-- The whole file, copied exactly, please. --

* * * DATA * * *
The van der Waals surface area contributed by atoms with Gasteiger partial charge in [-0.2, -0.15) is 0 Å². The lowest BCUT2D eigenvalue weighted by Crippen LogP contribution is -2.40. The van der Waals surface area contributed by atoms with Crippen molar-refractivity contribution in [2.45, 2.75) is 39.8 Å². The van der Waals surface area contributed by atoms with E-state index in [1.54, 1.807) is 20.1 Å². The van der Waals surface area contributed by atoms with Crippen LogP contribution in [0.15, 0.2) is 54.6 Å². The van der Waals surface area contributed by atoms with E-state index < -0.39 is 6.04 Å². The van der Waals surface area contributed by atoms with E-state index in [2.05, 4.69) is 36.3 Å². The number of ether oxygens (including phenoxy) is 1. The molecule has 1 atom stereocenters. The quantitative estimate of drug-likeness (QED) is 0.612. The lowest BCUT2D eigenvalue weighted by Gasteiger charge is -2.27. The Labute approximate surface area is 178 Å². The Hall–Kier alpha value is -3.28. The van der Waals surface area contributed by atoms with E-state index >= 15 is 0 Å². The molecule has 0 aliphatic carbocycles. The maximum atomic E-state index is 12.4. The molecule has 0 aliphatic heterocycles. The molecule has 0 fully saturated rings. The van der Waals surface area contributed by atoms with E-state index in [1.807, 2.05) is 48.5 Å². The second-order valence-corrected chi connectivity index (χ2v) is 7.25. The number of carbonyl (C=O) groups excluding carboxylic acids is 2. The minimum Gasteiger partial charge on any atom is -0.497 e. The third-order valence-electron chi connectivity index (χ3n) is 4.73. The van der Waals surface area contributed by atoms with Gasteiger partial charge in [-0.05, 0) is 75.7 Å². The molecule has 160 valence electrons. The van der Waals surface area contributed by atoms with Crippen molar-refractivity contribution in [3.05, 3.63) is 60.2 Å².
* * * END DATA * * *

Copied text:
The van der Waals surface area contributed by atoms with Gasteiger partial charge in [-0.2, -0.15) is 0 Å². The lowest BCUT2D eigenvalue weighted by Crippen LogP contribution is -2.40. The van der Waals surface area contributed by atoms with Crippen molar-refractivity contribution in [2.45, 2.75) is 39.8 Å². The van der Waals surface area contributed by atoms with E-state index in [1.54, 1.807) is 20.1 Å². The van der Waals surface area contributed by atoms with Crippen LogP contribution in [0.15, 0.2) is 54.6 Å². The van der Waals surface area contributed by atoms with E-state index < -0.39 is 6.04 Å². The van der Waals surface area contributed by atoms with E-state index in [2.05, 4.69) is 36.3 Å². The number of ether oxygens (including phenoxy) is 1. The molecule has 1 atom stereocenters. The quantitative estimate of drug-likeness (QED) is 0.612. The lowest BCUT2D eigenvalue weighted by Gasteiger charge is -2.27. The Labute approximate surface area is 178 Å². The Hall–Kier alpha value is -3.28. The van der Waals surface area contributed by atoms with E-state index >= 15 is 0 Å². The molecule has 0 aliphatic carbocycles. The maximum atomic E-state index is 12.4. The molecule has 0 aliphatic heterocycles. The molecule has 0 fully saturated rings. The van der Waals surface area contributed by atoms with E-state index in [1.807, 2.05) is 48.5 Å². The second-order valence-corrected chi connectivity index (χ2v) is 7.25. The number of carbonyl (C=O) groups excluding carboxylic acids is 2. The minimum Gasteiger partial charge on any atom is -0.497 e. The third-order valence-electron chi connectivity index (χ3n) is 4.73. The van der Waals surface area contributed by atoms with Gasteiger partial charge in [-0.05, 0) is 75.7 Å². The molecule has 160 valence electrons. The van der Waals surface area contributed by atoms with Crippen molar-refractivity contribution in [3.05, 3.63) is 60.2 Å².